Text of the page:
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Does there exist a limit for calculating pi?

  1. Jul 28, 2010 #1
    note that by limit I mean the calculus operation, as in limf(x) as x->a.

    I was playing around with numbers earlier today and came up with a limit that gives an exact value for pi. I want to know if others have devised limits that equal to pi, because I am not sure if I am the first because my formula wasn't particularly complicated. If so, please post the formula. I apologize for not posting my limit here, but I hope you will understand why.
     
  2. jcsd
  3. Jul 28, 2010 #2

    mgb_phys

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    There are lots of series which calculate pi - given an infinite number of terms.
    You can't have an exact value of pi - except in the sense of an infinite series
     
  4. Aug 1, 2010 #3
    You most likely stumbled upon a derivation of one of the many infinite series that calculate out to Pi...

    There quite interesting in many cases.
     
  5. Aug 1, 2010 #4
  6. Aug 3, 2010 #5
    Pi is the number of times a diameter goes into its circles circumfrence... you can never have it perfectly accurate. I have a book which shows it to 10,000 digits. As I understant the most accurate super computer gives it to ~10,200. If you looked at a circle with radius 0.5 meters, the diameter would wrap around the circumfrence for 3 meters, 1 decimeter, 4 centimeters, 1 milimeter,... you can keep going and going and going. By deffinition its irrational, it seems like eventually you would get to a perfect spot where the diameter was exactly over the circumfrence without overlapping, alined atom by atom...
     
  7. Aug 3, 2010 #6

    mgb_phys

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    Not quite, the record is something like 3 trillion digits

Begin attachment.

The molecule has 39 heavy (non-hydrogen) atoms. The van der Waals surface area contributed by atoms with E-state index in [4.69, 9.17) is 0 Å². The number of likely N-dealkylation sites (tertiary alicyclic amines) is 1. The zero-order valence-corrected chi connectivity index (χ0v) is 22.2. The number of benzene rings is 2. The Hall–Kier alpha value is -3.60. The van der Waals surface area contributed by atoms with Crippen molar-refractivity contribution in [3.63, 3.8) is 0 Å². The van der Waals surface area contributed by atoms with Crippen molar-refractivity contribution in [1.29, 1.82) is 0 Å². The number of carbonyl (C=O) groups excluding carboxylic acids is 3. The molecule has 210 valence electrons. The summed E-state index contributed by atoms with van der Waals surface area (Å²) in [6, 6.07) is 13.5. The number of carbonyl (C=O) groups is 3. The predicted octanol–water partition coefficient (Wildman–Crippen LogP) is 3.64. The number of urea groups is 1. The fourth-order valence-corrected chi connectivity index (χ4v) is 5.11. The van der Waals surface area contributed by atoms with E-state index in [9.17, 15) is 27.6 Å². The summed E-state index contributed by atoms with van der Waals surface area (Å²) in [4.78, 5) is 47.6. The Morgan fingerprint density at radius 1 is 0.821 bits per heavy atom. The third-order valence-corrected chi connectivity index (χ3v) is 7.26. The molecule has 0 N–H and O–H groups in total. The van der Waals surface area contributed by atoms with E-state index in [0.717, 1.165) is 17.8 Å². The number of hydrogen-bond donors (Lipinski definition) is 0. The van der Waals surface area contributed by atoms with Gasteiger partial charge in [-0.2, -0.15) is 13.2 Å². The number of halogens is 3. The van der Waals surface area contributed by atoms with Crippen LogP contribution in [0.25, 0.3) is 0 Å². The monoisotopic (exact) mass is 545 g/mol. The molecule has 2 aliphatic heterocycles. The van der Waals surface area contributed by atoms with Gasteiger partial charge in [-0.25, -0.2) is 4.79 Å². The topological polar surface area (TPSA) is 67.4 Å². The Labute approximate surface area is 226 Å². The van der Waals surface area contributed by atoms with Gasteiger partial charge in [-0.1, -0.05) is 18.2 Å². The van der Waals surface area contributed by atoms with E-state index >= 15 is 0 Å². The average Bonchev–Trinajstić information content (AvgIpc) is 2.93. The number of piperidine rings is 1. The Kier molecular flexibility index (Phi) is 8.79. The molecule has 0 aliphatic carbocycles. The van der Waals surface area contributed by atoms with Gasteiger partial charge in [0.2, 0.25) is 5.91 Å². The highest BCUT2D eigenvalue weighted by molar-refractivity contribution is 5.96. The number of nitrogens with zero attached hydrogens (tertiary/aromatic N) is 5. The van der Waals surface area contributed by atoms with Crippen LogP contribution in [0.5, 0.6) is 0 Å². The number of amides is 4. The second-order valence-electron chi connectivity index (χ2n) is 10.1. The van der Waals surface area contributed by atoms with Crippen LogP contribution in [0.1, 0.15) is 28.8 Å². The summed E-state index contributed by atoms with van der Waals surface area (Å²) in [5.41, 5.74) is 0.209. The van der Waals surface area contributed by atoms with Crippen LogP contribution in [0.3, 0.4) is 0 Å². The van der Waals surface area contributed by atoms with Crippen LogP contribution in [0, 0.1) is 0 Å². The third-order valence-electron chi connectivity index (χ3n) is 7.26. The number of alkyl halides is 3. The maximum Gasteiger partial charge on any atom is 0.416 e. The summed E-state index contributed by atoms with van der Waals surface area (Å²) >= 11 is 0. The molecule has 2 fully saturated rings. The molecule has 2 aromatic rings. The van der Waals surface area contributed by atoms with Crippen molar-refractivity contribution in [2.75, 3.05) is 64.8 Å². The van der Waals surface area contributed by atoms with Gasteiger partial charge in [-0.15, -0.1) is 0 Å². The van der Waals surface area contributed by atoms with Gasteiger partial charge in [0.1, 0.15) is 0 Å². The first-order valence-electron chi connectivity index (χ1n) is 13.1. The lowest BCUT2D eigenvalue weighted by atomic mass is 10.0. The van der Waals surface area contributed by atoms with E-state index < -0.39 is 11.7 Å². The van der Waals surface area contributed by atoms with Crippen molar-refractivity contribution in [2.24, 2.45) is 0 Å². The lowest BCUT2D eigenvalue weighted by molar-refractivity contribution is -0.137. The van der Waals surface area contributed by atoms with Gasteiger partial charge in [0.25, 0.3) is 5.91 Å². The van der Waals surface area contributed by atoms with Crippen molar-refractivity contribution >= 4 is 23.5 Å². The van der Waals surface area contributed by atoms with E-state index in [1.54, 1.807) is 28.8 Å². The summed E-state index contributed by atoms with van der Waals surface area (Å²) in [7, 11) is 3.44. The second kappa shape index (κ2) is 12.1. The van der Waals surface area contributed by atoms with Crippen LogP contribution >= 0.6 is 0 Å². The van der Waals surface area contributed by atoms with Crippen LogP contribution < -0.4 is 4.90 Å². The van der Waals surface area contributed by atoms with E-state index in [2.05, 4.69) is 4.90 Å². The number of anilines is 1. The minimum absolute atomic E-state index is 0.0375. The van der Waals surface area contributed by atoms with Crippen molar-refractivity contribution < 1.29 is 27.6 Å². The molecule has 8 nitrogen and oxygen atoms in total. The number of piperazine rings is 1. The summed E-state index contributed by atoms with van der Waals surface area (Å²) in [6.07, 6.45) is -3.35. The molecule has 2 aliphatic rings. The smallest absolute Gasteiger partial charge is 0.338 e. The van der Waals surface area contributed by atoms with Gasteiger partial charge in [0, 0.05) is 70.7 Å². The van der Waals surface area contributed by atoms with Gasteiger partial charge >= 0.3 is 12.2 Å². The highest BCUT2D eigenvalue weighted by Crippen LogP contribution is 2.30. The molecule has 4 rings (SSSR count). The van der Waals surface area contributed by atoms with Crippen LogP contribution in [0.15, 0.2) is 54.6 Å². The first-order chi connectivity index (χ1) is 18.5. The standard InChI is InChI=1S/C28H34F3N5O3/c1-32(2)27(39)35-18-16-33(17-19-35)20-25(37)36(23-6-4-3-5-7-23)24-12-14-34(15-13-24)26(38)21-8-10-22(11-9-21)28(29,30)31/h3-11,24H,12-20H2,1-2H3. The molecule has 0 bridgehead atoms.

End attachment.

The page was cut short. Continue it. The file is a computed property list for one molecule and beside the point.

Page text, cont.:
8. Aug 6, 2010 #7
  9. Aug 6, 2010 #8
    waste of a good computer & talent lol
     
  10. Aug 7, 2010 #9

    hotvette

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  11. Feb 22, 2012 #10
    I've found some limits for pi:
    -limit for x→0 (360/x*tan(x/2))
    -limit for x→∞ (x*sin(180/x))

    Just found them with simple geometry to divide the circle into multiple triangles. The first limit brings the arc of a triangle to 0, so it'll be very small. The second limit brings the number of triangles to ∞.

    Of course limits for pi exist, but as you can see, it's not possible to calculate it exactly. You can only approach the correct value, in this case by measuring/caculate the sin() or tan() of a very small arc.

    edit: i've used degrees.
     
    Last edited: Feb 22, 2012
  12. Feb 22, 2012 #11

    HallsofIvy

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    Here's an obvious sequence whose limit is [itex]\pi[/itex]:
    3, 3.1, 3.14, 3.141, 3.1415, 3.14159, 3.141592, ... !
     
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